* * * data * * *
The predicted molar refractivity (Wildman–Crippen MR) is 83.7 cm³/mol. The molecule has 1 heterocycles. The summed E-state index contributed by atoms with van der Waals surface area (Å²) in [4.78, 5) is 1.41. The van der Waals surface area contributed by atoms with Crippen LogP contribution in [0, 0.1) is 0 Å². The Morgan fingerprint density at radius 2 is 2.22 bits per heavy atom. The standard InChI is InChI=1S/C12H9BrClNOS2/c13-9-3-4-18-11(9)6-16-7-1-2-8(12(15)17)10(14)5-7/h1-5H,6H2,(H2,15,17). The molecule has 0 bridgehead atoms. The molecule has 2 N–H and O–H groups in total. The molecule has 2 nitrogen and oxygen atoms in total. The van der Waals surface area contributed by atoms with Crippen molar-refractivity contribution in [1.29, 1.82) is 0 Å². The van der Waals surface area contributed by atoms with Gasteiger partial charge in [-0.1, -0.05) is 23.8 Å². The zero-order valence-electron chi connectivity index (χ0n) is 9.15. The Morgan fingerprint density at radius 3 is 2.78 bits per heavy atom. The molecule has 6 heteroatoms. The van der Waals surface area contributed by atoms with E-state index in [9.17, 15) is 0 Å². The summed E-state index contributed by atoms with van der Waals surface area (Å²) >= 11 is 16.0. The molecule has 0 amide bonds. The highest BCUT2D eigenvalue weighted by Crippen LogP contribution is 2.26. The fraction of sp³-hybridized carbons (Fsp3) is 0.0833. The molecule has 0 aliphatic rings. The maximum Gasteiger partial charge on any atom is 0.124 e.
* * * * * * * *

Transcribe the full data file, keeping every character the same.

The predicted molar refractivity (Wildman–Crippen MR) is 83.7 cm³/mol. The molecule has 1 heterocycles. The summed E-state index contributed by atoms with van der Waals surface area (Å²) in [4.78, 5) is 1.41. The van der Waals surface area contributed by atoms with Crippen LogP contribution in [0, 0.1) is 0 Å². The Morgan fingerprint density at radius 2 is 2.22 bits per heavy atom. The standard InChI is InChI=1S/C12H9BrClNOS2/c13-9-3-4-18-11(9)6-16-7-1-2-8(12(15)17)10(14)5-7/h1-5H,6H2,(H2,15,17). The molecule has 0 bridgehead atoms. The molecule has 2 N–H and O–H groups in total. The molecule has 2 nitrogen and oxygen atoms in total. The van der Waals surface area contributed by atoms with Crippen molar-refractivity contribution in [1.29, 1.82) is 0 Å². The van der Waals surface area contributed by atoms with Gasteiger partial charge in [-0.1, -0.05) is 23.8 Å². The zero-order valence-electron chi connectivity index (χ0n) is 9.15. The Morgan fingerprint density at radius 3 is 2.78 bits per heavy atom. The molecule has 6 heteroatoms. The van der Waals surface area contributed by atoms with E-state index in [9.17, 15) is 0 Å². The summed E-state index contributed by atoms with van der Waals surface area (Å²) >= 11 is 16.0. The molecule has 0 amide bonds. The highest BCUT2D eigenvalue weighted by Crippen LogP contribution is 2.26. The fraction of sp³-hybridized carbons (Fsp3) is 0.0833. The molecule has 0 aliphatic rings. The maximum Gasteiger partial charge on any atom is 0.124 e.